Colin Storer

Colin Storer is currently Teaching Fellow in Modern German History at the University of Warwick and a Teaching Associate at the University of Nottingham. He is the author of Britain and the Weimar Republic: The History of a Cultural Relationship

What initially sparked your interest in Weimar Germany?

My eyes were first opened to modern German history by an A-Level course back in the 1990s. Before that I’d only had the haziest notion of German history, but something about the Imperial and Weimar periods piqued my interest and captured my imagination. I was fascinated in particular by the political and cultural upheavals of the Weimar Republic. I had known about the Russian Revolution, of course, but up until that point had no idea that Germany had experienced something very similar and that this had led to such an exciting and vibrant period of political conflict and artistic expression. My fascination with Weimar was only increased once I started looking exploring the art and literature of the period, and I’ve been researching and/or teaching about the period almost ever since.

Which individuals, events or forces are especially important in your area of history?

There is an ongoing debate about the extent to which the collapse of the Weimar Republic was the result of economic factors, but whatever side of this argument you come down on it can’t be denied that the structural weaknesses in the German economy and the international economic situation were vitally important during this period. One of the most important (and hotly debated) forces (if it can be called that) which has attracted the attention of historians of Weimar Germany is ‘Modernity’. To a great extent politicians of all stripes spent most of the short lifespan of the republic trying to deal with the political, social and economic legacies of the Imperial period and the First World War, and much of the historical writing on Weimar over the past thirty years or so has focused on the strains placed on Germany by the transition to a modern industrial society and the ways in which different groups and individuals sought to deal with them. Nationalism continued to be a powerful force on the right of German politics, albeit in an increasingly virulent and anti-Semitic form, as did socialism/communism at the opposite end of the political spectrum.

In terms of important events, the unification of Germany as a single nation-state in 1871 should be the starting point for any attempt to understand Weimar Germany. The First World War and the Versailles peace settlement were vital, as was the November Revolution and subsequent political upheaval. The collapse of the Reichsmark in 1923 proved a turning point in the life of the Republic, and the signature of the Locarno Treaties in 1925 seemed to pave the way for Germany’s re-entry into the community of nations. However, the Wall Street Crash of 1929 and the onset of the Great Depression ushered in another period of economic turmoil and political upheaval which ultimately led to the replacement of the Republican democracy with Nazi tyranny.

A number of individuals played a key role in the development of Germany’s first democracy. Friedrich Ebert, co-chairman of the German Social Democratic Party and first president of the Republic, tried his utmost to create a stable parliamentary democracy after the collapse of the German monarchy in 1918. Similarly, his successor in that office, Paul von Hindenburg proved an important figure in German history, first as wartime Chief of the General Staff and later as a powerful figure on the political right and the man who appointed Hitler Chancellor. Gustav Stresemann, briefly Chancellor in 1923 and subsequently Foreign Minister until his death in 1929, has been called 'Weimar’s greatest statesman'; while other prominent politicians such as Rosa Luxemburg, Phillip Scheidemann, Matthias Erzberger, Walther Rathenau, Hermann Müller, Alfred Hugenburg and Heinrich Brüning played vital roles in the development and ultimate demise of the Republic. Kurt von Schleicher, the eminence grice of the German Army, did much to maneuver Hitler into power, while his mentor, General Wilhelm Groener, played a key role in the crises that book-ended the Republican period. At the same time, in the fields of art, science and culture individuals such as Albert Einstein, Werner Heisenberg, Martin Heidegger, Otto Dix, George Grosz, Walter Gropius and Josef Sternberg helped make Germany a leader of the European avant-garde.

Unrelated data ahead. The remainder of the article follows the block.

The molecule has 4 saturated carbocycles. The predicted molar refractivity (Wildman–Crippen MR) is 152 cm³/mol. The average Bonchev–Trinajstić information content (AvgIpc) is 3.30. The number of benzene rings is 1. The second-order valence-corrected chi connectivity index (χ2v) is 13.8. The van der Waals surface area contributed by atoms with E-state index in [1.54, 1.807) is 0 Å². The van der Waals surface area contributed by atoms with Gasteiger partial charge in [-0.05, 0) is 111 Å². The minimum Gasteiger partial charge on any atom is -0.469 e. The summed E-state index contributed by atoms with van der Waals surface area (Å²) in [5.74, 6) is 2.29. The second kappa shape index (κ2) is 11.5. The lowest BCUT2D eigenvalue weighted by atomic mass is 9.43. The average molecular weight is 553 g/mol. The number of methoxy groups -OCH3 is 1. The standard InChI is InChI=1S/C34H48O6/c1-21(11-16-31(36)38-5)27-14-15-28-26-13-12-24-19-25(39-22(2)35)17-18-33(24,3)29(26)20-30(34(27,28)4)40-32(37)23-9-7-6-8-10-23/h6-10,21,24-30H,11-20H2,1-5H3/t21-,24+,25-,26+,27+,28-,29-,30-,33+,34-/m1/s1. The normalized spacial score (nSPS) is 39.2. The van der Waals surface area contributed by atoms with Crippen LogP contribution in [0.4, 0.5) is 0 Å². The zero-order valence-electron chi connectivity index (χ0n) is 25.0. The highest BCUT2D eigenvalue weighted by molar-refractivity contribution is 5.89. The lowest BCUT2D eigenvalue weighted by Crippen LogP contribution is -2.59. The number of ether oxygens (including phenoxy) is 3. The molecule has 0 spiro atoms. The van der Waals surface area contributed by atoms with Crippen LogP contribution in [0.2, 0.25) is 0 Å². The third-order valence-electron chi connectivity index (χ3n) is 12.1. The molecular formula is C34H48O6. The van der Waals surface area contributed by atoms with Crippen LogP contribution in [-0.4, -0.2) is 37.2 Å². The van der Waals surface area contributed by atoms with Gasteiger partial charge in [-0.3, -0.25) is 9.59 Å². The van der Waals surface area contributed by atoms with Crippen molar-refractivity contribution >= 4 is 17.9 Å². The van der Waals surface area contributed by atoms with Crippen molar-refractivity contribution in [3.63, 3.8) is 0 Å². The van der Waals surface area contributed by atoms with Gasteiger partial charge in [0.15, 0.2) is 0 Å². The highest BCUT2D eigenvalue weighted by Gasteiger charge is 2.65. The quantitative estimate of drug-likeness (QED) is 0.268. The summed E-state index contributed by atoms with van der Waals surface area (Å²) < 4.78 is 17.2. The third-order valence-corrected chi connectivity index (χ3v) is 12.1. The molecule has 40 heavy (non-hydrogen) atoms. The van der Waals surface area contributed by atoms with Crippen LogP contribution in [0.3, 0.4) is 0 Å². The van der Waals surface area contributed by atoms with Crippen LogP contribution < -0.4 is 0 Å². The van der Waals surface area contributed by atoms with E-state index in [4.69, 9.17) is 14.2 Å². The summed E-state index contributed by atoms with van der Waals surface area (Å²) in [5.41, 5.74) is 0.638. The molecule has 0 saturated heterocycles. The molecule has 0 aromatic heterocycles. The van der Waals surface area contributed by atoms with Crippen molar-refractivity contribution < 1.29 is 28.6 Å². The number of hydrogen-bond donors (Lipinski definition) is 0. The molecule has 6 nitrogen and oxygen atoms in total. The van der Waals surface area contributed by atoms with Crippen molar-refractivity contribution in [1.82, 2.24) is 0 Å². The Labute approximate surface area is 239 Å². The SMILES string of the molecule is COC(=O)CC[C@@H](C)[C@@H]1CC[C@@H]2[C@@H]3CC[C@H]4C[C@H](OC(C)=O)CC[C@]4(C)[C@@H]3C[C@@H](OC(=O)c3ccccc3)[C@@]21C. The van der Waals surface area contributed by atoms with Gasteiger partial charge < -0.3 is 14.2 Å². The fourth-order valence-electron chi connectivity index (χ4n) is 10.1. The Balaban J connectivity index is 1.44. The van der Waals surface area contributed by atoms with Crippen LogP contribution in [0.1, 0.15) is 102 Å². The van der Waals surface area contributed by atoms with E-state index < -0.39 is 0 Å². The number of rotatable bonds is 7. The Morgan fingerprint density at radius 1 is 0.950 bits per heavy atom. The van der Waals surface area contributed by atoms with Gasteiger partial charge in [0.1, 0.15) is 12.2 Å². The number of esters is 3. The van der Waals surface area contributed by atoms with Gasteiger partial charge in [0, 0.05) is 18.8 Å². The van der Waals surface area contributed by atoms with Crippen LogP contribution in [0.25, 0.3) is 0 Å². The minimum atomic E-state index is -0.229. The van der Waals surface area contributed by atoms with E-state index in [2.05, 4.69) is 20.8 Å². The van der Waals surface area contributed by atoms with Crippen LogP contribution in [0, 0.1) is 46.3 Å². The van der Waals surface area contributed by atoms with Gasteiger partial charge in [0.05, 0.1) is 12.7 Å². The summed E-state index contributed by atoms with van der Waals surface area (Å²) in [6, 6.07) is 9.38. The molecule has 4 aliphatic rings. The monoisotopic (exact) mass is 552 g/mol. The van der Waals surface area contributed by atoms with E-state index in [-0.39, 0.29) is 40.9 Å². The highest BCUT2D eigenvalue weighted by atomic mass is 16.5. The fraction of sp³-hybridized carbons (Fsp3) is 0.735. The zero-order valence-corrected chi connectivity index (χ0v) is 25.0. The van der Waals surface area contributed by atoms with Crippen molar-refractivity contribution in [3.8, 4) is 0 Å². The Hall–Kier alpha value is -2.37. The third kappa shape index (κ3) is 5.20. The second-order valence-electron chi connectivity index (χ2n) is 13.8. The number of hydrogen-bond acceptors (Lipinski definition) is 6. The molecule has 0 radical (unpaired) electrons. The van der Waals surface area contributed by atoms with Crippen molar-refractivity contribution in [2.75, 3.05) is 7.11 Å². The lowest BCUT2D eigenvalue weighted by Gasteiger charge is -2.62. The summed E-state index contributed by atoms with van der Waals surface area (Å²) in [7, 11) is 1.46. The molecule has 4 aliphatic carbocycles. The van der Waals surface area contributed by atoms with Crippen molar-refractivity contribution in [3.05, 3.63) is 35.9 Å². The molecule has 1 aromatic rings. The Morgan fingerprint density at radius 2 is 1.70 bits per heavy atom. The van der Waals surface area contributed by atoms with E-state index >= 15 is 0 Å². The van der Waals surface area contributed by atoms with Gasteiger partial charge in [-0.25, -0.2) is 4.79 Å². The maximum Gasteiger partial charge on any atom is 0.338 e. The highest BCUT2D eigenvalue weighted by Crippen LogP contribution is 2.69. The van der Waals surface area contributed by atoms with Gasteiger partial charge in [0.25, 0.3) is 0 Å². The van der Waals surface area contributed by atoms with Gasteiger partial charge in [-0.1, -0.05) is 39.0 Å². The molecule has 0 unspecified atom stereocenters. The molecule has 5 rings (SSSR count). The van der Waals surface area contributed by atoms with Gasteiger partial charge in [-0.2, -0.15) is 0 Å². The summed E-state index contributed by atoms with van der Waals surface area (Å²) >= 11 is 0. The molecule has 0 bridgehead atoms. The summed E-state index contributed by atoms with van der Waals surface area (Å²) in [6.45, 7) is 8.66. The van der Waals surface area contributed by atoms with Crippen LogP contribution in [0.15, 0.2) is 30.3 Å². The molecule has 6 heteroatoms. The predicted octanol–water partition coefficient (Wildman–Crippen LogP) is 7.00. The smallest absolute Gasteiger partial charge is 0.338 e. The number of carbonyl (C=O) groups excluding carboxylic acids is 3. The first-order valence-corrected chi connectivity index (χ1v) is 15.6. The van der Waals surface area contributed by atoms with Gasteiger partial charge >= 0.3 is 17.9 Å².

Which areas of your field most urgently need further exploration?

Most areas of the history of the Weimar Republic have been pretty well covered, but one area that has received less attention (in English at least) is Germany’s foreign relations. There has been comparatively little work in this area outside the study of 'high politics', and Germany’s more informal links with other states deserve further exploration. Related to this is the need to focus less narrowly on Germany and view developments in the Weimar period in a comparative international context. Such a viewpoint can yield interesting and often surprising results and sometimes cause us to revise long-held opinions.

What is your favourite book?

This is a difficult question to answer, as there are so many wonderful books that I find it hard to single out one as my favourite.  I think in terms of history books, Gordon Craig’s Germany 1866-1945 remains a firm favourite – insightful, scholarly, elegantly written and still useful and relevant forty-odd years after it was first published. Another firm favourite is Robert K. Massie’s Dreadnought: Britain, Germany and the Coming of the Great War which I first read many years ago and found as gripping as any novel. 


Britain and the Weimar Republic: The History of a Cultural Relationship (I.B.Tauris, 2010)